Allegheny College reported that student voting increased 10.5 percent in last year’s presidential election, rising to 71.5 percent in 2020 from a rate of 61 percent in 2016. Voter turnout among Allegheny students was higher than the average across private and public institutions, based on 2020 reports.
“Allegheny College can be proud of the work done by our students during a tremendously challenging time. Beginning in the fall of 2019, they collaborated with groups across campus to build a culture of civic participation,” said Brian Harward, Robert G. Seddig chair in political science and director of the Center for Political Participation at the college. “Then, when conditions shifted rather dramatically in the spring of 2020, they adapted and developed a creative and comprehensive approach to engage the campus and community and were wonderfully successful in doing so.”
Among many other efforts to encourage voter registration and turnout, Allegheny College established a central clearinghouse, named AC Votes 2020, for the college and community that offered resources, talks, activities, meetings and programming on three core dimensions: personal and community well-being, civic engagement and public health and safety.
Along with coordinating dozens of outreach sessions and overall communications efforts, student leaders designed an online form that enabled users to answer a few questions and derive from those answers the applicable state laws and deadlines for their voter registration. In fall 2020, student leaders also set up masked and distanced voter registration stations for new and returning students, and they held virtual voter registration drives and met with classes during the fall semester.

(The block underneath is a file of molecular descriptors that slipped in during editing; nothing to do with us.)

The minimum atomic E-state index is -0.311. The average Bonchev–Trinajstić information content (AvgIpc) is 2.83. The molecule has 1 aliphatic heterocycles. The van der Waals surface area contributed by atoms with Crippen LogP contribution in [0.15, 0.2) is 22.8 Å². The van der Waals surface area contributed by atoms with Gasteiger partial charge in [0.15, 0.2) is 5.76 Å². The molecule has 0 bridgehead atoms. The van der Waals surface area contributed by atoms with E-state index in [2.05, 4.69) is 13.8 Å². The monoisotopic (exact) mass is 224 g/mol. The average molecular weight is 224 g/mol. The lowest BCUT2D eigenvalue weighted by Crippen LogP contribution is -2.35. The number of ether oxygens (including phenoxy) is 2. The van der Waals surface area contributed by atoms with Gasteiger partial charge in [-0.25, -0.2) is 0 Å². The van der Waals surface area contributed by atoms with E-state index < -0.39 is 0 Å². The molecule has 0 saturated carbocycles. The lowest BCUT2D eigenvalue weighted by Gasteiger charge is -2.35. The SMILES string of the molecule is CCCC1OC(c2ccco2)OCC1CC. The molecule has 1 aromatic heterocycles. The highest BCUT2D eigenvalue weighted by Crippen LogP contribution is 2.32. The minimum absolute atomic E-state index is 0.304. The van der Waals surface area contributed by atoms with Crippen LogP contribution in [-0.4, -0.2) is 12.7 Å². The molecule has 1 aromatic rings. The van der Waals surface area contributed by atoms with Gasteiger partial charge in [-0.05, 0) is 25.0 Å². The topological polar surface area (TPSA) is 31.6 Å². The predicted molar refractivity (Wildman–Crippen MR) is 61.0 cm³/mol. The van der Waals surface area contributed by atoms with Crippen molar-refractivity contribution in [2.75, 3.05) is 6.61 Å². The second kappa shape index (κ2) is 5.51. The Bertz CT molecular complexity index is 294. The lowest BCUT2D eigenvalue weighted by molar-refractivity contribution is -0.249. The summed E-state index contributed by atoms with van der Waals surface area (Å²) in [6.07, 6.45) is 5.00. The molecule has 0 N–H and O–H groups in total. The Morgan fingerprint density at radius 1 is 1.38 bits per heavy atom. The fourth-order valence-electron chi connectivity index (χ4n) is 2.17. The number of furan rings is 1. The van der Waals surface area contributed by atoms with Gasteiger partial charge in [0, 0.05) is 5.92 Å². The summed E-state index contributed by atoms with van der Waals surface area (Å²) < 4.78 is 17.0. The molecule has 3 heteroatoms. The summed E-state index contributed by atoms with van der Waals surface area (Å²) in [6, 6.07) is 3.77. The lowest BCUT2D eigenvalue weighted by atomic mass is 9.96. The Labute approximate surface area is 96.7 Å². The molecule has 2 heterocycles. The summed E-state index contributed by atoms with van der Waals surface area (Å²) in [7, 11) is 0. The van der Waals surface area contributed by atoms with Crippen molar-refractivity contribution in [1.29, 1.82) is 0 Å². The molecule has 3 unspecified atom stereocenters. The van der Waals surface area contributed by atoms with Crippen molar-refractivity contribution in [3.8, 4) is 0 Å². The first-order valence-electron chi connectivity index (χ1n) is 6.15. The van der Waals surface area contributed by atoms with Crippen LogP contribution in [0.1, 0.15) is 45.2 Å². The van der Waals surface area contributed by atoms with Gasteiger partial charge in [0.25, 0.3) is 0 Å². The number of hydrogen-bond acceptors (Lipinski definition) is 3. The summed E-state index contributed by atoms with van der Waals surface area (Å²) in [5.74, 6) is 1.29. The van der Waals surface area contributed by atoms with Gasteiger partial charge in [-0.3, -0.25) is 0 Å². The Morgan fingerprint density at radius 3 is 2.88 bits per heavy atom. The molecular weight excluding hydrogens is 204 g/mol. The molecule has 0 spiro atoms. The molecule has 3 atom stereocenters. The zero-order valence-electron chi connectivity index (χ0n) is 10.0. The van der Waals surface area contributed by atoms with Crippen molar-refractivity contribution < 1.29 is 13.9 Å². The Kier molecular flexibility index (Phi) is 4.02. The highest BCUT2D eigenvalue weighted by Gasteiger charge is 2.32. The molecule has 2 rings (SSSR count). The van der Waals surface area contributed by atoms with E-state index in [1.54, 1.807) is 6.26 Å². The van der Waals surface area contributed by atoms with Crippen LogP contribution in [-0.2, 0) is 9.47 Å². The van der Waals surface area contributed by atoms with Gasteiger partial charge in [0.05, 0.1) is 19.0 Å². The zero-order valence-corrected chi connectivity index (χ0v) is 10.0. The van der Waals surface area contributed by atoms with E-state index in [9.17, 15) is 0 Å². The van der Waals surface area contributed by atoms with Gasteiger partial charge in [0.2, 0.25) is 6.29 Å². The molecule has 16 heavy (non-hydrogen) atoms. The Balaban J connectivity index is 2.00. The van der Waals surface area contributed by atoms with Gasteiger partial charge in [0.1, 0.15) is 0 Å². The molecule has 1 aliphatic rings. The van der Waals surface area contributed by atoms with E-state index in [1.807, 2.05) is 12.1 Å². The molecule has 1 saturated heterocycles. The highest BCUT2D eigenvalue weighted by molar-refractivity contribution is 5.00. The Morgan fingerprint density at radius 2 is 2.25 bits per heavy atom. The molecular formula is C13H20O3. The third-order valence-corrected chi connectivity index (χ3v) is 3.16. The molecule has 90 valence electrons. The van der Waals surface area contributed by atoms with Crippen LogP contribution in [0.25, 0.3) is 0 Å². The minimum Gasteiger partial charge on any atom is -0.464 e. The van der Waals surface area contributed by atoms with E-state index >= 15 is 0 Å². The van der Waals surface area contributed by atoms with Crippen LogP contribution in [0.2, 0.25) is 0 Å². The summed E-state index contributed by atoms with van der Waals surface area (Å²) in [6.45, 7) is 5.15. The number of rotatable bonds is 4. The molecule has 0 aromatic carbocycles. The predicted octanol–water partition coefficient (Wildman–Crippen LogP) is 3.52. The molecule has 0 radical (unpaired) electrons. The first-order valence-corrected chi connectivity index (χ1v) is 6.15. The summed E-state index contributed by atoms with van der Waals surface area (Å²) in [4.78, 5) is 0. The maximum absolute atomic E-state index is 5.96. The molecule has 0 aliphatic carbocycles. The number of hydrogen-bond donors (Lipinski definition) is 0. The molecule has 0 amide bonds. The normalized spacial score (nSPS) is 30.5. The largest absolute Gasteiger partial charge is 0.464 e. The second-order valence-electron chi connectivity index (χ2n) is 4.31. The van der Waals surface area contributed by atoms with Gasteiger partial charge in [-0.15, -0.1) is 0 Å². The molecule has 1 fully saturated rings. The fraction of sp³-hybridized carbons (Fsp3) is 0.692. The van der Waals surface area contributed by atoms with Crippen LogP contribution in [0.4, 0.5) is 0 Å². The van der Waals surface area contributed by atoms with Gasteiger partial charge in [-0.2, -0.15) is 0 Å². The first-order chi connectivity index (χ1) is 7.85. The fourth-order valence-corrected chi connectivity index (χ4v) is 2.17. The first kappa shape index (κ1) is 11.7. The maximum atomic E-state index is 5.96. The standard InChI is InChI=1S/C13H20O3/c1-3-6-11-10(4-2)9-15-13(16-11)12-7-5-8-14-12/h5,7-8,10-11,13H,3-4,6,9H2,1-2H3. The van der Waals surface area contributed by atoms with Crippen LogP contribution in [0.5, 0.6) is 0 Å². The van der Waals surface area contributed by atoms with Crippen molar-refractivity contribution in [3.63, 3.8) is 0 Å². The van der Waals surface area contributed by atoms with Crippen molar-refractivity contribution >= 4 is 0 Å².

The report on college student voting was published by the Institute for Democracy & Higher Education (IDHE), creators of the National Study of Learning, Voting, and Engagement, or NSLVE. IDHE is located at Tufts University’s Tisch College of Civic Life.
Nationwide, the study’s authors report a record-breaking set of findings. On campuses across the country, students built on the momentum swing of 2018 and voted at high rates in the 2020 election, with voter turnout jumping to 66 percent in last year’s presidential election. The 14 percentage point increase, from 52 percent turnout in the 2016 election, outpaces that of all Americans, which jumped 6 percentage points from 61 percent to 67 percent, according to the U.S. Census Bureau.
“That students, often younger and first-time voters, turned out at rates commensurate with the general public is nothing short of stunning,” said IDHE Director Nancy Thomas. “We attribute this high level of participation to many factors, including student activism on issues such as racial injustice, global climate change and voter suppression, as well as increased efforts by educators to reach students and connect them to the issues and to voting resources.”